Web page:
India Moves One Step Closer To Calling So-Called 'Moplah Rebellion' What It Actually Was – Radical Islamic Terrorism

by Swarajya Staff - Aug 25, 2021 07:49 PM +05:30 IST
India Moves One Step Closer To Calling So-Called 'Moplah Rebellion' What It Actually Was – Radical Islamic Terrorism Ali Musliyar (Pic Via Wikipedia)
  • The perpetrators of the mass killings of Hindus in Malabar in 1921 do not deserve to be named in the same list as India’s freedom fighters.

    With the Union government’s latest step, a beginning towards justice has been made.

The mass killings of Hindus in Malabar, that unfolded in the year 1921 in what are called the ‘Moplah riots’, completed a century on 20 August 2021.

In present times, that period of radical Islamic violence against the Hindus at the hands of Moplahs during the 'Khilafat Movement', is popularly known as the "Moplah Rebellion".

The commencement of the centenary year of the Moplah riots has once again kindled the debate surrounding the issue. The government recently announced that it would remove the Moplah leaders Variamkunnathu Kunjhammed Haji, Ali Musaliar and 387 other "Moplah martyrs" from the Dictionary of Martyrs of India's Freedom Struggle.

Moplah 'Rebellion' and Khilafat

The "Moplah rebellion" was fueled by the Congress-supported Khilafat movement, which called for restoration of the Ottoman Islamic Caliphate. As a consequence of the First World War, Turkey had fallen to the British who had abolished the institution.

In India, Muslim leaders like Abul Kalam Azad, Mohammad Ali and Shaukat Ali, persuaded the Mahatma Gandhi-led Congress' to support the Khilafat Movement.

While most Muslim leaders saw the Khilafat movement in religious terms, the Congress leadership, led by Gandhi, considered it a medium to further Hindu-Muslim unity.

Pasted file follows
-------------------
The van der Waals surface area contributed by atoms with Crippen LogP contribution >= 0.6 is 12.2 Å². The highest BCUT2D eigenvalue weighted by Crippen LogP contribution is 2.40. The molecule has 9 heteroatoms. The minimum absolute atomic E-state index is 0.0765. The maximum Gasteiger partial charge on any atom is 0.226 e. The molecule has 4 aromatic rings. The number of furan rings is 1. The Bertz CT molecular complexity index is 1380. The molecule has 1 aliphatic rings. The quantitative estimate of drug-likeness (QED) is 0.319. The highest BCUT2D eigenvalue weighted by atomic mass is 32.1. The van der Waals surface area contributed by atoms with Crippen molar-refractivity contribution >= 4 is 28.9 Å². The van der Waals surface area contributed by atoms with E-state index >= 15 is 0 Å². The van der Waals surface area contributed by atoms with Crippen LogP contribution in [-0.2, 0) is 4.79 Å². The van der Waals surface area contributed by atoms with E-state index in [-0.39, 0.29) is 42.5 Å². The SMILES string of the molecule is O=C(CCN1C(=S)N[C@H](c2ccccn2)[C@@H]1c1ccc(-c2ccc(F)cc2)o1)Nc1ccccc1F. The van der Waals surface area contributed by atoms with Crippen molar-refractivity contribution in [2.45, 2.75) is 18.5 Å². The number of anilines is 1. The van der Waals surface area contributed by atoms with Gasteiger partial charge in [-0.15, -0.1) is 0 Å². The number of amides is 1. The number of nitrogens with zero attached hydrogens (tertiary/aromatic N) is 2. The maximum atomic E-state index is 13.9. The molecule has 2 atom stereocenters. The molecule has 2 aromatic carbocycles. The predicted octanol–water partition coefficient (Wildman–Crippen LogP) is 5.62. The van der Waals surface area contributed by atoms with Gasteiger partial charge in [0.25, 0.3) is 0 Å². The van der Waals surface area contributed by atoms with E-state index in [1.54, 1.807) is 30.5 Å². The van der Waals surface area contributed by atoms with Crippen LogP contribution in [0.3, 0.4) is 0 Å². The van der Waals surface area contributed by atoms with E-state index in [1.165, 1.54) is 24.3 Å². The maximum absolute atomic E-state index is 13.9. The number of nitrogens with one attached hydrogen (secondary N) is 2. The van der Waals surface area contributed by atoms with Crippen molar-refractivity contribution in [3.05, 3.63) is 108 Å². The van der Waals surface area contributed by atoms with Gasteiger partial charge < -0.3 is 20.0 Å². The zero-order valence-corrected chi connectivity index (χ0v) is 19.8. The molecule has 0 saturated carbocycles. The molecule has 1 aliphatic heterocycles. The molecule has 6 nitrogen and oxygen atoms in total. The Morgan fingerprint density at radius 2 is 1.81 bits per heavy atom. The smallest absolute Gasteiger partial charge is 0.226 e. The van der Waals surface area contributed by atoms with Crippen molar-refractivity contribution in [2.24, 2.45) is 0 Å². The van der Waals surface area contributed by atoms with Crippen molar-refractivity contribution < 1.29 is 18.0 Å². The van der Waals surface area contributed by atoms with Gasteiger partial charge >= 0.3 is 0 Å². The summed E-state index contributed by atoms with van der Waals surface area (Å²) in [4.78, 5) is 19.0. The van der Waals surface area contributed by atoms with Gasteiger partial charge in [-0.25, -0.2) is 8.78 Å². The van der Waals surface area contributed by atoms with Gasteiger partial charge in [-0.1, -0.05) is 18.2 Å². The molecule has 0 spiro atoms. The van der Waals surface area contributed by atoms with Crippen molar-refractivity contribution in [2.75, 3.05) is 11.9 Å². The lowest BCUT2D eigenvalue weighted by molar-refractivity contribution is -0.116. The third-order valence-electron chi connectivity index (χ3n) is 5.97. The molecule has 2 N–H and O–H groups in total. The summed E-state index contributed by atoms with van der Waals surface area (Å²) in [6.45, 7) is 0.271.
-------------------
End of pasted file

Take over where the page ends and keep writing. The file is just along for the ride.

"Moplah Rebellion": A national movement?

The masterminds of the Moplah massacre, Ali Musaliar, Variamkunnathu Haji and others raised a 'Khilafat Army' comprising of about 60,000 Muslim soldiers.

On 22 August 1921, the Jamaat Mosque declared Malabar as a part of the Caliphate, with Ali Musaliar as the Islamic ruler. The flags of the Turkish Caliphate were raised on all institutional buildings. None of the slogans raised by the rioters were in favour of nationalism or "anti-British". The clarion call was for jihad against the kafirs, and the aim was to establish the Caliphate. And the religious war song of the Moplahs guided the century-long massacres of Hindus.

The horrors of Moplah

Many and most Hindus who resisted conversion to Islam were murdered, their houses were looted and torched. Hindu women were raped or burnt alive. The rioters were especially brutal with the pregnant Hindu women. Hindu temples were demolished, murtis were desecrated, cows were slaughtered inside temple premises and Hindus were forced to eat beef.

A Servants of India Society committee under Annie Besant was asked to investigate the Moplah riots and submit a report. The report said that 1,500 Hindus were murdered, 20,000 people were converted to Islam and properties worth Rs 3 crore were destroyed.

The Rani of Nambiyar, in a letter to Lady Reading, the wife of the then Indian viceroy Lord Reading, wrote " convey at least some idea of the indescribably terrible agonies which they and thousands more of their sisters have been enduring for over five months now through this reign of inhuman frightfulness inaugurated and carried on in the name of the Khilafat."

Babasaheb Ambedkar mentions this massacre in his book, Pakistan or Partition of India and writes that the atrocities committed by Moplahs on Malabar Hindus were indescribable.

A blood-tainted history

The genocide of the Malabar Hindus at the hands of the Moplah Muslims in 1921 was not the first, but the most dreadful one in a series of many such outbreaks in the past hundred years.

M Gangadhara Menon, in his book Malabar Rebellion,1921-22, notes that about 35 severe Mappila violence outbreaks occurred before the rebellion of 1921. During the period of 18 years (1836 to 1853), no fewer than 22 outbreaks took place besides numerous abortive risings and conspiracies as per the Malabar district Gazetteer.

C. Gopalan Nair, who recorded the Malabar unrest, listed fifty-one incidents of unprovoked assaults against Hindus by the Moplahs prior to the gruesome climax of 1921.

What happened a 100 years ago in the northern and central parts of present-day Kerala, was not a fight for independence but radical Islamic terrorism. Its culprits do not deserve to be named in the same list as India’s freedom fighters.

With the Union government’s latest step, a beginning towards justice has been made.

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